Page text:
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Tanya Janca
Tanya Janca

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My Career Story

I started coding at 17 years old, and it was love at first sight.

I got great marks in all of my classes in high school, but loved computer science because in every class, I could “make something out of nothing”. Computer science runs deep in my family as almost all of my aunts and uncles are computer scientists, and my cousins are engineers, scientists and programmers. When I announced that I wanted to go to college for computer science my family responded with “what else would you take?” It wasn’t until years after working in tech that I realized that this is not an experience that most young women share.

I landed my first job in tech at age 18, and haven’t stopped since, despite several career setbacks, harassment and toxic work environments. I realize this might not seem very encouraging, but I have to tell you; things in tech have really improved. I’ve had the fortune of work experience in a variety of different situations both in computer science and in my other passion, music. Both careers taught me the value of collaborating with others, confronting differences, and taking constructive criticism well. It’s also given me the benefit of becoming more resilient when it comes to unpleasant situations or less-than-constructive comments made in the workplace.

For many years, I was a programmer by day and a musician at night. My successful music career allowed me to play in countless venues and bars around town, and it taught me many lessons that have since turned out to be very helpful in tech such as how to handle hecklers, how to capture the attention of a drunk and belligerent crowd, and what the best way to throw someone off a stage is. As you can imagine, there were challenges to being a young 20 something woman in a hardcore punk band.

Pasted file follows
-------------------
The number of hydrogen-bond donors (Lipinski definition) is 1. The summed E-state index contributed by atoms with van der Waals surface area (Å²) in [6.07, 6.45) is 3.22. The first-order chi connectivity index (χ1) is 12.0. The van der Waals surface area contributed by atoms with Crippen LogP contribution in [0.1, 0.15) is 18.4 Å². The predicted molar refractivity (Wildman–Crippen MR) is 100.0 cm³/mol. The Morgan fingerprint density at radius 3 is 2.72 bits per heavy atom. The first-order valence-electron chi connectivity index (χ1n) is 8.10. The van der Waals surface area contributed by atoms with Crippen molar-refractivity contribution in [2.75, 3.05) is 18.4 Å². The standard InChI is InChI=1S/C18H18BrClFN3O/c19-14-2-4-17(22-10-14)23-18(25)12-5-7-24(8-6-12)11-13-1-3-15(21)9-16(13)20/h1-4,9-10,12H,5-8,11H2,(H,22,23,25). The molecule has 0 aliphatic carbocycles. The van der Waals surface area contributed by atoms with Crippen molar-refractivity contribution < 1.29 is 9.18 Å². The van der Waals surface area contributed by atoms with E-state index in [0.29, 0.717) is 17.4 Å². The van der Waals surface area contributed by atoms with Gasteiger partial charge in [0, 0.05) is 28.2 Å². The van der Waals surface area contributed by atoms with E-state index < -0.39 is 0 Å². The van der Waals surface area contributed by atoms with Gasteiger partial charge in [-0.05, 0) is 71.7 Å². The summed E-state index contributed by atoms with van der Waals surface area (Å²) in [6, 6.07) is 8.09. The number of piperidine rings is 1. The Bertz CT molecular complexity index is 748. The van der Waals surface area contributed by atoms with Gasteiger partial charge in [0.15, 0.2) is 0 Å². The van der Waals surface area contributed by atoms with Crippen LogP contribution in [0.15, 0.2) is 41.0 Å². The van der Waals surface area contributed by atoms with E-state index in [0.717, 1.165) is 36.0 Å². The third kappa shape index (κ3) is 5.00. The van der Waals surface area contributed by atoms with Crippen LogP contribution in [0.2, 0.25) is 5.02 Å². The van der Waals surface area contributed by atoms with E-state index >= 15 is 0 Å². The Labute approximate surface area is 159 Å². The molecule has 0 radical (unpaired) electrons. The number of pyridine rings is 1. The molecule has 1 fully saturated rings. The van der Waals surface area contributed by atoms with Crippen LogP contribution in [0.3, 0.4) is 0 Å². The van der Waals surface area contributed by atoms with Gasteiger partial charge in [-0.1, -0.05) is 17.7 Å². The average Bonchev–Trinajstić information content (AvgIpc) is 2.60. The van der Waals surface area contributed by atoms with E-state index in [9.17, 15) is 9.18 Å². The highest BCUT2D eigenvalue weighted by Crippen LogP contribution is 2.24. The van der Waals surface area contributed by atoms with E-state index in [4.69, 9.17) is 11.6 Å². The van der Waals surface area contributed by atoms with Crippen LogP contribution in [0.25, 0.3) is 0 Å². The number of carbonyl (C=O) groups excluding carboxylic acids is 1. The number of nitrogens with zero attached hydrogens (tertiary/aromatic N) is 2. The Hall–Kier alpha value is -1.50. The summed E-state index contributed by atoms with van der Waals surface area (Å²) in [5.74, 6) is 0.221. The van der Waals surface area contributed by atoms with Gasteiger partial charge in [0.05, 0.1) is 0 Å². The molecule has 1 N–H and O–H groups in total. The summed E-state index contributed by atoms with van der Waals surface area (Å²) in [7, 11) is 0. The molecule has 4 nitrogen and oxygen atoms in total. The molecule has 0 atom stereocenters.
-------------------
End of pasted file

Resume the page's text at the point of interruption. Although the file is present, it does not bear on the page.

Later in my career I met an ethical hacker who was also in a band and we became friends. He spent the next 1.5 years convincing me to join him as his apprentice and learn how to hack. I became fascinated with the security of software, I wanted to know everything. I joined my local OWASP chapter and almost immediately became a chapter leader, which helped me greatly since I had the chance to invite experts on topics that I was interested in to come speak for us. I also met my next 3 professional mentors though OWASP, who taught me even more. OWASP is an incredibly supportive and amazing community, I strongly recommend that everyone joins their local chapter...

OWASP Montreal, I drove there with my mom to speak at lunch time. I missed a day of work for it.

At this point in my career I felt like I had a thirst for knowledge that could not be quenched. Although I managed to switch over from software development to a full time security job, I was frustrated that there was no budget for me to go on the types of advanced training that I was interested in. Then one of my professional mentors convinced me to speak at a conference, and they let me in FOR FREE.